you see the environment today with the antismoking pressures on the
Schneider: You know, there was a time when, if a lady smoked tobacco, she was burned at the stake. So, our situation is not so bad. In fact, when all is forbidden, it's even a little more interesting, and I'm happy to say that we had a vote in Switzerland last Saturday and Sunday on whether the state would forbid advertising for alcohol and tobacco products. Two-thirds of the people voted against this proposed law. So, we can go on. We are all adults, and we know what we have to do. God created tobacco and the grape, among other things, so when we enjoy them in a reasonable way, there shouldn't be any problem.
C.A.: Moving a little bit closer to home: you know that Cigar
Aficionado has an international readership, but, of course, the
vast majority of the circulation is in the United States, and so for
that reason I ask this question. Today you have Davidoff stores in New
York and Los Angeles. The only other store that is more or less in
your category is Dunhill. They, of course, are more diversified in
terms of products, but they have about 11 stores in the United
States. Do you have plans to expand your retail business in the United
Schneider: Well, you see that's one of the points of our concept because when we started in Europe, we started first in each country with a Davidoff pioneer shop, and from this point on, we named the best cigar shops as Davidoff dépositaires. Besides this, we go to the best restaurants and hotels to place our humidors of Davidoff cigars. This is one of our systems to control the distribution. But as soon as you are losing your distribution, you are losing your luxury brand. That's one of the reasons we are very strict in America. We will have in America probably four stores and not more. But we will also have all of our key dépositaires in other regions to help build the brand.
C.A.: Which are the two other cities?
Schneider: We would like to have something in Florida and Chicago, but don't hold me to it.
C.A.: There are a lot of questions related to the new generation of
Davidoff cigars. The first really deals with the fact that you have a
factory where Zino is made in Honduras, and yet you selected the
Dominican Republic as the source for your new generation of Davidoff
cigars. What made you decide on the Dominican Republic as opposed to a
country where you already had existing facilities and production?
Schneider: Well, I said, we have the three brand names: Davidoff, Zino and Griffin's. Zino is specially from Honduras. This is another line and also another category, pricewise. Zino and I traveled to Honduras, to the Dominican Republic, to Jamaica and also to Nicaragua to have a look where we would find the best situation and the best tobacco to make our new cigars. And we found it in the Dominican Republic with our friend, Mr. Kelner, who is one of the best tobacco specialists. Also, his is a family business, and mine is a family business. So we find in a short time the right place to make our cigars. Kelner was interested in working with Zino and me, considering our experience. He was also willing to go in our direction and to make every effort to reach our goal. We can now say that today we have the most modern cigar factory in the Caribbean. When you make a luxury product like Davidoff, you have to make sure it is produced in the best factory so that it comes out perfect every time.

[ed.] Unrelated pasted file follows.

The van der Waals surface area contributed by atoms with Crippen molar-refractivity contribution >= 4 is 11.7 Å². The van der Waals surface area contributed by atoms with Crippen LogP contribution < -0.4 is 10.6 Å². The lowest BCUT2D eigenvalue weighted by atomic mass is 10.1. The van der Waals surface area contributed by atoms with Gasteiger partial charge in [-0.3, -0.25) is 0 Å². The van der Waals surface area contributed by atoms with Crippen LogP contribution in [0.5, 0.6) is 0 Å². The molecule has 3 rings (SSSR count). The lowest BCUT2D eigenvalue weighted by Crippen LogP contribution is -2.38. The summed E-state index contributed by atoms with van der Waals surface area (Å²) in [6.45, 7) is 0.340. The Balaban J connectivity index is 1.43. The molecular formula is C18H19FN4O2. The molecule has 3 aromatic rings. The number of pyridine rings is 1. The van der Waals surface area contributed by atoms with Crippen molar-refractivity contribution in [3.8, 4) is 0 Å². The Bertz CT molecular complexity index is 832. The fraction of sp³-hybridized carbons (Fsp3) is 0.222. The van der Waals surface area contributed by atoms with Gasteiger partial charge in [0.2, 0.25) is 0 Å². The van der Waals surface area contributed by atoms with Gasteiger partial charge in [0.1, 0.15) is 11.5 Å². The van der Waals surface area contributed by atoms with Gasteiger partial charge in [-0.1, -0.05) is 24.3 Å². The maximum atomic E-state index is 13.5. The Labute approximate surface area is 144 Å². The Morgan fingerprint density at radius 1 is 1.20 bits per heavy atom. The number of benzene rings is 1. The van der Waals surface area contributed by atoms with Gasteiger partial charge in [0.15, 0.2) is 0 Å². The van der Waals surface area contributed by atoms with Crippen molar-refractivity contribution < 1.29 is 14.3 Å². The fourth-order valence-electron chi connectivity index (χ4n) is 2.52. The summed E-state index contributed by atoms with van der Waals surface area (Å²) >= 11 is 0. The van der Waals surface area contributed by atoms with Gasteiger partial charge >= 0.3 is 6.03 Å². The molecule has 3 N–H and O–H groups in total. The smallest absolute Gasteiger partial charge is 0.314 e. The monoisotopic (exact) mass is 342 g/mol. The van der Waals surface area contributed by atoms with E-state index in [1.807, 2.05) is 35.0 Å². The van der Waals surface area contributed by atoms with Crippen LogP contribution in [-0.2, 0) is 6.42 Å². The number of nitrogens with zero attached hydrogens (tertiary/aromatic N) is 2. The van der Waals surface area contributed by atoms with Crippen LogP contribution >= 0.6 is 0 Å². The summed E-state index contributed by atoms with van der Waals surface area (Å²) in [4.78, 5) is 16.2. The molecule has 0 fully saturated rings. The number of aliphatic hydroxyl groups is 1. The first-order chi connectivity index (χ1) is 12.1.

C.A.: Well, I've been to the factory, and I know Kelner does a great
job. There's no question about it. When we spoke two years ago, you
always thought that the new generation of Davidoff cigars would be
milder and lighter than the earlier version, which came from Havana. I
am curious to know whether or not in the past two years you have in
any way rethought that idea, given the fact that the market seems to
be wanting more taste and more flavor. For example, some cigar brands
from the Dominican Republic are changing their blends. They're making
their cigars with a little more flavor, with a little more
richness--and certainly the Cuban cigars are more in that
direction. Are you changing your cigars? The wrapper of Davidoff
cigars seems to have already gotten a little darker. Where do you
stand in terms of lightness and mildness versus today's taste?
Schneider: That's very simple. We were analyzing the world market of cigars, and you know that not only in the cigar business, but also in all other sections, there is a trend to be mild, lighter. This was the basic decision. We will go to milder and lighter products because the trend is the same all over the world. So we decided to create the new generation with three, or today, four lines. We have the line of Davidoff No. 1, 2, 3, 4, and we have a line of the thousand: 1000, 2000, 3000, 4000 and 5000. And we have the line of the Grand Cru.
The first line (those with No. 1 and so on) is the most light in style. The second is in between, and the strongest is the third. In addition, we have specialities like the Special T (a torpedo-shaped cigar) or the Special R (robusto-sized cigar), which are strong cigars. So, in each clear-cut category, you have what the consumer likes to smoke.
C.A.: I'm not sure that the consumer understands what you just